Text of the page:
(lispref.info)Output Functions

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Output Functions

   This section describes the Lisp functions for printing Lisp objects.

   Some of the Emacs printing functions add quoting characters to the
output when necessary so that it can be read properly.  The quoting
characters used are `\' and `"'; they are used to distinguish strings
from symbols, and to prevent punctuation characters in strings and
symbols from being taken as delimiters.  Note: Printed
Representation, for full details.  You specify quoting or no quoting
by the choice of printing function.

   If the text is to be read back into Lisp, then it is best to print
with quoting characters to avoid ambiguity.  Likewise, if the purpose is
to describe a Lisp object clearly for a Lisp programmer.  However, if
the purpose of the output is to look nice for humans, then it is better
to print without quoting.

   Printing a self-referent Lisp object requires an infinite amount of
text.  In certain cases, trying to produce this text leads to a stack
overflow.  Emacs detects such recursion and prints `#LEVEL' instead of
recursively printing an object already being printed.  For example,
here `#0' indicates a recursive reference to the object at level 0 of
the current print operation:

     (setq foo (list nil))
          => (nil)
     (setcar foo foo)
          => (#0)

   In the functions below, STREAM stands for an output stream.  (See
the previous section for a description of output streams.)  If STREAM
is `nil' or omitted, it defaults to the value of `standard-output'.

 - Function: print OBJECT &optional STREAM
     The `print' is a convenient way of printing.  It outputs the
     printed representation of OBJECT to STREAM, printing in addition
     one newline before OBJECT and another after it.  Quoting
     characters are used.  `print' returns OBJECT.  For example:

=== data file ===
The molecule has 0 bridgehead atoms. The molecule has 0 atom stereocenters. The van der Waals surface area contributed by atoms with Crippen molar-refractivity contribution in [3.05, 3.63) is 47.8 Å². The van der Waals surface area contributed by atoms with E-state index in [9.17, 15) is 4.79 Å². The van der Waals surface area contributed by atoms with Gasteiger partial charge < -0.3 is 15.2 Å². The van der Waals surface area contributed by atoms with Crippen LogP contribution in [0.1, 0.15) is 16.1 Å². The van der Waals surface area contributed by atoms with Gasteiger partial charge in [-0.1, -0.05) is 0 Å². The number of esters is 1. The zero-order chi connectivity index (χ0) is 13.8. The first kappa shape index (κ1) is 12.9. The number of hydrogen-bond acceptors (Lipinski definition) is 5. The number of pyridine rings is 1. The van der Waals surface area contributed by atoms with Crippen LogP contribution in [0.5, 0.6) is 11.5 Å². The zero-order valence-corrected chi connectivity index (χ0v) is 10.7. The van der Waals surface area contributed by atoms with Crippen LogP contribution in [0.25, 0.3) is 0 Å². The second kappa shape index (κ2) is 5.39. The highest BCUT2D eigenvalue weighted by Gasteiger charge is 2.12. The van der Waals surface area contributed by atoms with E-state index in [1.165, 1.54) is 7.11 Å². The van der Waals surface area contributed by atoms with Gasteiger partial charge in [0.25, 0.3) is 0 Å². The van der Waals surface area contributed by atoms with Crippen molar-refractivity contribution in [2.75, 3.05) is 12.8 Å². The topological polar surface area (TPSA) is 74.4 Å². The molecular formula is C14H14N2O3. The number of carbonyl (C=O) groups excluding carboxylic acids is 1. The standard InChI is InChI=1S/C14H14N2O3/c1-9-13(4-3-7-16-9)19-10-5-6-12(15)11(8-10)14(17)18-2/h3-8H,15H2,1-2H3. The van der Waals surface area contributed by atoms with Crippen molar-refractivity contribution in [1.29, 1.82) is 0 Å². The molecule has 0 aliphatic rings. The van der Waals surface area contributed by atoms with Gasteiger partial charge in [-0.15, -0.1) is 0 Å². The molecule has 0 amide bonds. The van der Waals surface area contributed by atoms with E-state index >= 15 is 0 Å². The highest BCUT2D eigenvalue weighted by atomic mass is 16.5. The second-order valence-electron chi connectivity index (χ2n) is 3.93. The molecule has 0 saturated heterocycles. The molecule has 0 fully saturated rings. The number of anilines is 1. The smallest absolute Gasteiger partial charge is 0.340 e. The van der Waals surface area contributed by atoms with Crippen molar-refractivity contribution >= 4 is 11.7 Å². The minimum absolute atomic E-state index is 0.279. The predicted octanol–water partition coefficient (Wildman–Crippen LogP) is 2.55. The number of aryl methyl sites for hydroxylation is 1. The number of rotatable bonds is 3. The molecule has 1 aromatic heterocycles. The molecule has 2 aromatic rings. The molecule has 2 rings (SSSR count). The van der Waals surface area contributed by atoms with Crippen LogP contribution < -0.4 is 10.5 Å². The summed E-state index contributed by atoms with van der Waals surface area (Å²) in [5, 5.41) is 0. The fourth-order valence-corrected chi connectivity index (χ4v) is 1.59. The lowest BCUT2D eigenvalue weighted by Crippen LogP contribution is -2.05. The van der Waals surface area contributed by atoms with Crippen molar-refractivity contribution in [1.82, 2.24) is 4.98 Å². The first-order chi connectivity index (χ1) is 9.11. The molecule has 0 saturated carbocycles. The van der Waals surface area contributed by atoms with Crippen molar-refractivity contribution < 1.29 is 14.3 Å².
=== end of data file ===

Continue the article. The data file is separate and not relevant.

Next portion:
(progn (print 'The\ cat\ in)
                 (print "the hat")
                 (print " came back"))
               -| The\ cat\ in
               -| "the hat"
               -| " came back"
               => " came back"

 - Function: prin1 OBJECT &optional STREAM
     This function outputs the printed representation of OBJECT to
     STREAM.  It does not print any spaces or newlines to separate
     output as `print' does, but it does use quoting characters just
     like `print'.  It returns OBJECT.

          (progn (prin1 'The\ cat\ in)
                 (prin1 "the hat")
                 (prin1 " came back"))
               -| The\ cat\ in"the hat"" came back"
               => " came back"

 - Function: princ OBJECT &optional STREAM
     This function outputs the printed representation of OBJECT to
     STREAM.  It returns OBJECT.

     This function is intended to produce output that is readable by
     people, not by `read', so quoting characters are not used and
     double-quotes are not printed around the contents of strings.  It
     does not add any spacing between calls.

            (princ 'The\ cat)
            (princ " in the \"hat\""))
               -| The cat in the "hat"
               => " in the \"hat\""

 - Function: terpri &optional STREAM
     This function outputs a newline to STREAM.  The name stands for
     "terminate print".

 - Function: write-char CHARACTER &optional STREAM
     This function outputs CHARACTER to STREAM.  It returns CHARACTER.

 - Function: prin1-to-string OBJECT &optional NOESCAPE
     This function returns a string containing the text that `prin1'
     would have printed for the same argument.

          (prin1-to-string 'foo)
               => "foo"
          (prin1-to-string (mark-marker))
               => "#<marker at 2773 in strings.texi>"

     If NOESCAPE is non-`nil', that inhibits use of quoting characters
     in the output.  (This argument is supported in Emacs versions 19
     and later.)

          (prin1-to-string "foo")
               => "\"foo\""
          (prin1-to-string "foo" t)
               => "foo"

     See `format', in Note: String Conversion, for other ways to
     obtain the printed representation of a Lisp object as a string.

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